The late Olimpiad Ioffe, a distinguished Russian émigré who helped establish the study of international law at the University of Connecticut School of Law, will be celebrated this year to mark the 100th anniversary of his birth.
Born Jan. 22, 1920 in Ukraine, just before its entry into the U.S.S.R., Ioffe was educated at Leningrad State University. He received his first law degree in 1941, before World War II interrupted his legal career. After returning from the front lines, he earned the degree of Doctor of Juridical Science in 1954 and rose to great prominence as a Soviet legal scholar.
In a short biographical sketch, published posthumously, Ioffe described the challenges of publishing scholarly legal works in the Soviet Union. In one case, the editor of a journal objected that an article Ioffe wrote had no references to Leonid Brezhnev, then the general secretary of the Central Committee of the Communist Party. “No one noticed that before, because the logic of the article did not require such references,” Ioffe wrote. Nevertheless, he and the editor scrutinized Brezhnev’s speeches to come up with a reference because “one cannot hope to live as if there is no Communist Party, no Central Committee, and no Brezhnev.”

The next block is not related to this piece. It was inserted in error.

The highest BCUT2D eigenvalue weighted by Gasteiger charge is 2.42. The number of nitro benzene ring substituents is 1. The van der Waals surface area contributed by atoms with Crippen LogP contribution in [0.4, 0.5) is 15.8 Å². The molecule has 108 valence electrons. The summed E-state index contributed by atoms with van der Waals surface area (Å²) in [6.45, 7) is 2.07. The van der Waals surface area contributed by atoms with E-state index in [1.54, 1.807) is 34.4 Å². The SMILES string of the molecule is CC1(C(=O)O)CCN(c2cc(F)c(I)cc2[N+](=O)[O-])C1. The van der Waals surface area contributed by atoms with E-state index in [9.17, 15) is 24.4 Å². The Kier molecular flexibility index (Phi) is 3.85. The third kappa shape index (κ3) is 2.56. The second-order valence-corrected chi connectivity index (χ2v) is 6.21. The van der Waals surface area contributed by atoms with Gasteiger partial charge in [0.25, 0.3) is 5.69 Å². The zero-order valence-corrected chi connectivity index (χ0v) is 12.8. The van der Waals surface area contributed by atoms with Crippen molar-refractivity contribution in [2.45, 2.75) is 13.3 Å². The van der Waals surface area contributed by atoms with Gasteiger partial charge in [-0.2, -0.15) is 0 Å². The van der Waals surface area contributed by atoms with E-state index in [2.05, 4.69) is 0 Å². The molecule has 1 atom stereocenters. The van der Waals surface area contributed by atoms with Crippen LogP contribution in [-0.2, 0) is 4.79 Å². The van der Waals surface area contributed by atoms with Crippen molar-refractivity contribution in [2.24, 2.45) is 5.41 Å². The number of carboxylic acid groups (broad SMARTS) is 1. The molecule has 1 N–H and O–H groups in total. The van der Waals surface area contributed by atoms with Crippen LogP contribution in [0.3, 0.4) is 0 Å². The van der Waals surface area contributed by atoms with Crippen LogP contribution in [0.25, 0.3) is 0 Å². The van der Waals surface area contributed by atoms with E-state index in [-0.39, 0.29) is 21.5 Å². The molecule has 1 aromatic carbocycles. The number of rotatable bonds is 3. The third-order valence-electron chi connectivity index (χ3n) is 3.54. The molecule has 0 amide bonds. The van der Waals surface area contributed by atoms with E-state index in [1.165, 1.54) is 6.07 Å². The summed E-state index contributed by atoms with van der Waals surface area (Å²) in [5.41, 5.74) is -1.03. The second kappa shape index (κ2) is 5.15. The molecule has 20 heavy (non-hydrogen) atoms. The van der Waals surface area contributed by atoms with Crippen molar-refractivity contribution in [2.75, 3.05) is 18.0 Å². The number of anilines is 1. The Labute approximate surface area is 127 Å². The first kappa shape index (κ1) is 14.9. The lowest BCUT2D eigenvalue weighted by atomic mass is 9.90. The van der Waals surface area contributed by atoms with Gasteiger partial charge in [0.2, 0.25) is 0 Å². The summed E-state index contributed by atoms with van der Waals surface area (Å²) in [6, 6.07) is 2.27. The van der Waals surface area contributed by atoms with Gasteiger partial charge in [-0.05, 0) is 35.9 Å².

He left the Soviet Union in 1981, after his daughter’s decision to immigrate to the United States turned the Soviet government against him. He landed first as a research fellow at Harvard and subsequently accepted a position at UConn Law, where he was named the William F. Starr Professor of Law and where he remained until his retirement in 1998. He died in 2005.
Ioffe was a pillar of the law school from the day he was hired, according to a tribute written by former Dean Phillip I. Blumberg, and his legacy continues to contribute to the school’s international reputation. In addition to teaching Comparative Law, Roman Law and Soviet Law, Ioffe was one of the first American law professors to conduct classes on human rights.
Blumberg described Ioffe as a man of “iron will and endless energy” who did not often change his mind readily. His time as a soldier on the front lines of war strengthened his capacity for hard work and fostered unbreakable discipline
Ioffe wrote more than 30 books and 200 articles over the course of his career. After his arrival in the United States, he continued to write in Russian for translation into English so he could be precise in his language. His work was suppressed in the Soviet Union until after its fall, when it was embraced again as “the pride of [their] juridical science,” Blumberg wrote.
Ioffe will be honored at an event at UConn School of Law in October, on a date to be determined.